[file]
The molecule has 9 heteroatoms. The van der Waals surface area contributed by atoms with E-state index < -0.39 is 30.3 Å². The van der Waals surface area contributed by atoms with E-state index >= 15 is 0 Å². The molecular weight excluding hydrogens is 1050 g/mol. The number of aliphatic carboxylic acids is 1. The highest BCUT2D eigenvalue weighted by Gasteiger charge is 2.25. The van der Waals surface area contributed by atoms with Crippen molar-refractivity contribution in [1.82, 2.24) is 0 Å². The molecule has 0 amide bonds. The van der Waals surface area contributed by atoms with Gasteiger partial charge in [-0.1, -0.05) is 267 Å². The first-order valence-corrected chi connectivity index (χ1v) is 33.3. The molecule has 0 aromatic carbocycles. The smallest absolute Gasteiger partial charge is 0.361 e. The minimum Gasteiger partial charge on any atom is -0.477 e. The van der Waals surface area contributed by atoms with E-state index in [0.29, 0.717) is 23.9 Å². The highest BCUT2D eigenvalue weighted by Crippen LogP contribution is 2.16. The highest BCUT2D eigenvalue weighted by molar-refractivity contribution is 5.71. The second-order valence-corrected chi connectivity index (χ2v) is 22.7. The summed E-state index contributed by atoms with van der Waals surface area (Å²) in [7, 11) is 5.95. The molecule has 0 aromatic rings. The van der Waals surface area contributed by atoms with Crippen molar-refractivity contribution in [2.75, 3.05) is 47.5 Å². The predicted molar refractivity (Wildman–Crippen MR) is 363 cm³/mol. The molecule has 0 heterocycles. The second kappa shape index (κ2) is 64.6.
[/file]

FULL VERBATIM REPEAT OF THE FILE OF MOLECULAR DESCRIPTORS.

The molecule has 9 heteroatoms. The van der Waals surface area contributed by atoms with E-state index < -0.39 is 30.3 Å². The van der Waals surface area contributed by atoms with E-state index >= 15 is 0 Å². The molecular weight excluding hydrogens is 1050 g/mol. The number of aliphatic carboxylic acids is 1. The highest BCUT2D eigenvalue weighted by Gasteiger charge is 2.25. The van der Waals surface area contributed by atoms with Crippen molar-refractivity contribution in [1.82, 2.24) is 0 Å². The molecule has 0 amide bonds. The van der Waals surface area contributed by atoms with Gasteiger partial charge in [-0.1, -0.05) is 267 Å². The first-order valence-corrected chi connectivity index (χ1v) is 33.3. The molecule has 0 aromatic carbocycles. The smallest absolute Gasteiger partial charge is 0.361 e. The minimum Gasteiger partial charge on any atom is -0.477 e. The van der Waals surface area contributed by atoms with E-state index in [0.29, 0.717) is 23.9 Å². The highest BCUT2D eigenvalue weighted by Crippen LogP contribution is 2.16. The highest BCUT2D eigenvalue weighted by molar-refractivity contribution is 5.71. The second-order valence-corrected chi connectivity index (χ2v) is 22.7. The summed E-state index contributed by atoms with van der Waals surface area (Å²) in [7, 11) is 5.95. The molecule has 0 aromatic rings. The van der Waals surface area contributed by atoms with Crippen molar-refractivity contribution in [2.75, 3.05) is 47.5 Å². The predicted molar refractivity (Wildman–Crippen MR) is 363 cm³/mol. The molecule has 0 heterocycles. The second kappa shape index (κ2) is 64.6.